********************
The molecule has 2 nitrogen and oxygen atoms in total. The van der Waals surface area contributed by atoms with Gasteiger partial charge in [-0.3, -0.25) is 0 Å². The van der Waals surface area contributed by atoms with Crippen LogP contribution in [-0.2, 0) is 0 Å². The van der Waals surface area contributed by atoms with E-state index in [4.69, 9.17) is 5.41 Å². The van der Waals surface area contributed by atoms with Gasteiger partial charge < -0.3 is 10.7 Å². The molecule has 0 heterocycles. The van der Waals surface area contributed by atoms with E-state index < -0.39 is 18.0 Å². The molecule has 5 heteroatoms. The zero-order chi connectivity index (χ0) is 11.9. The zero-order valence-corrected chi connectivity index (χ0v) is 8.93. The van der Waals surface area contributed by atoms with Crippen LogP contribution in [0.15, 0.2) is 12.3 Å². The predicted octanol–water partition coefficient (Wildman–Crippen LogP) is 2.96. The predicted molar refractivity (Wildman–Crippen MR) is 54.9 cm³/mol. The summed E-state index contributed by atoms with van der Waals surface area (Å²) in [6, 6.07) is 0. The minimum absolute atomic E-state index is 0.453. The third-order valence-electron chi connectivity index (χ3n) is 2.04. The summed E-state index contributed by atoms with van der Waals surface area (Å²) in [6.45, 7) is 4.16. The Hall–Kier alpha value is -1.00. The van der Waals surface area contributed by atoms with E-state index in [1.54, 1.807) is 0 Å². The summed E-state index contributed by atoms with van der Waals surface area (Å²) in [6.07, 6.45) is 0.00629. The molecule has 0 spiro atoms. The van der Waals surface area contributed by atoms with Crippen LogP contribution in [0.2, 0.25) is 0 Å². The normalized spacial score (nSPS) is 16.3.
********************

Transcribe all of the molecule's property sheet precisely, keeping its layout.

The molecule has 2 nitrogen and oxygen atoms in total. The van der Waals surface area contributed by atoms with Gasteiger partial charge in [-0.3, -0.25) is 0 Å². The van der Waals surface area contributed by atoms with Crippen LogP contribution in [-0.2, 0) is 0 Å². The van der Waals surface area contributed by atoms with E-state index in [4.69, 9.17) is 5.41 Å². The van der Waals surface area contributed by atoms with Gasteiger partial charge < -0.3 is 10.7 Å². The molecule has 0 heterocycles. The van der Waals surface area contributed by atoms with E-state index < -0.39 is 18.0 Å². The molecule has 5 heteroatoms. The zero-order chi connectivity index (χ0) is 11.9. The zero-order valence-corrected chi connectivity index (χ0v) is 8.93. The van der Waals surface area contributed by atoms with Crippen LogP contribution in [0.15, 0.2) is 12.3 Å². The predicted octanol–water partition coefficient (Wildman–Crippen LogP) is 2.96. The predicted molar refractivity (Wildman–Crippen MR) is 54.9 cm³/mol. The summed E-state index contributed by atoms with van der Waals surface area (Å²) in [6, 6.07) is 0. The minimum absolute atomic E-state index is 0.453. The third-order valence-electron chi connectivity index (χ3n) is 2.04. The summed E-state index contributed by atoms with van der Waals surface area (Å²) in [6.45, 7) is 4.16. The Hall–Kier alpha value is -1.00. The van der Waals surface area contributed by atoms with E-state index in [1.54, 1.807) is 0 Å². The summed E-state index contributed by atoms with van der Waals surface area (Å²) in [6.07, 6.45) is 0.00629. The molecule has 0 spiro atoms. The van der Waals surface area contributed by atoms with Crippen LogP contribution in [0.2, 0.25) is 0 Å². The normalized spacial score (nSPS) is 16.3.